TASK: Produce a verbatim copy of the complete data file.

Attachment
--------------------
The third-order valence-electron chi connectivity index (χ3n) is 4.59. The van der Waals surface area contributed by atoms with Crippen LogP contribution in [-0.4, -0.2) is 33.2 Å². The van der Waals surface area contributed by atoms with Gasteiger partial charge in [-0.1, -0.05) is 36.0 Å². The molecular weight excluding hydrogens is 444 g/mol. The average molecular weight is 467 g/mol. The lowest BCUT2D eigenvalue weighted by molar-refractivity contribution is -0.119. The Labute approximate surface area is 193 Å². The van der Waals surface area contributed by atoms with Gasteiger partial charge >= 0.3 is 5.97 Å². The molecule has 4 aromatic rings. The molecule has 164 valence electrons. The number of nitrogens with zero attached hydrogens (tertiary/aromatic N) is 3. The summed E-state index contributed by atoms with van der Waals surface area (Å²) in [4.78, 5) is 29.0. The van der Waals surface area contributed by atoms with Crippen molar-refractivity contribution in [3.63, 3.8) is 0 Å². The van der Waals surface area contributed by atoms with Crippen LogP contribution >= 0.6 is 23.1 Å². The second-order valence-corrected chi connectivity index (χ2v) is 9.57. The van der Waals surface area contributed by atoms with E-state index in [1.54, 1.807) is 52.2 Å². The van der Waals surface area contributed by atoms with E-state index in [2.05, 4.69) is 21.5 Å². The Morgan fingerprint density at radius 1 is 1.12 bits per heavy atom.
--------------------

The third-order valence-electron chi connectivity index (χ3n) is 4.59. The van der Waals surface area contributed by atoms with Crippen LogP contribution in [-0.4, -0.2) is 33.2 Å². The van der Waals surface area contributed by atoms with Gasteiger partial charge in [-0.1, -0.05) is 36.0 Å². The molecular weight excluding hydrogens is 444 g/mol. The average molecular weight is 467 g/mol. The lowest BCUT2D eigenvalue weighted by molar-refractivity contribution is -0.119. The Labute approximate surface area is 193 Å². The van der Waals surface area contributed by atoms with Gasteiger partial charge >= 0.3 is 5.97 Å². The molecule has 4 aromatic rings. The molecule has 164 valence electrons. The number of nitrogens with zero attached hydrogens (tertiary/aromatic N) is 3. The summed E-state index contributed by atoms with van der Waals surface area (Å²) in [4.78, 5) is 29.0. The van der Waals surface area contributed by atoms with Crippen molar-refractivity contribution in [3.63, 3.8) is 0 Å². The van der Waals surface area contributed by atoms with Crippen LogP contribution >= 0.6 is 23.1 Å². The second-order valence-corrected chi connectivity index (χ2v) is 9.57. The van der Waals surface area contributed by atoms with E-state index in [1.54, 1.807) is 52.2 Å². The van der Waals surface area contributed by atoms with E-state index in [2.05, 4.69) is 21.5 Å². The Morgan fingerprint density at radius 1 is 1.12 bits per heavy atom.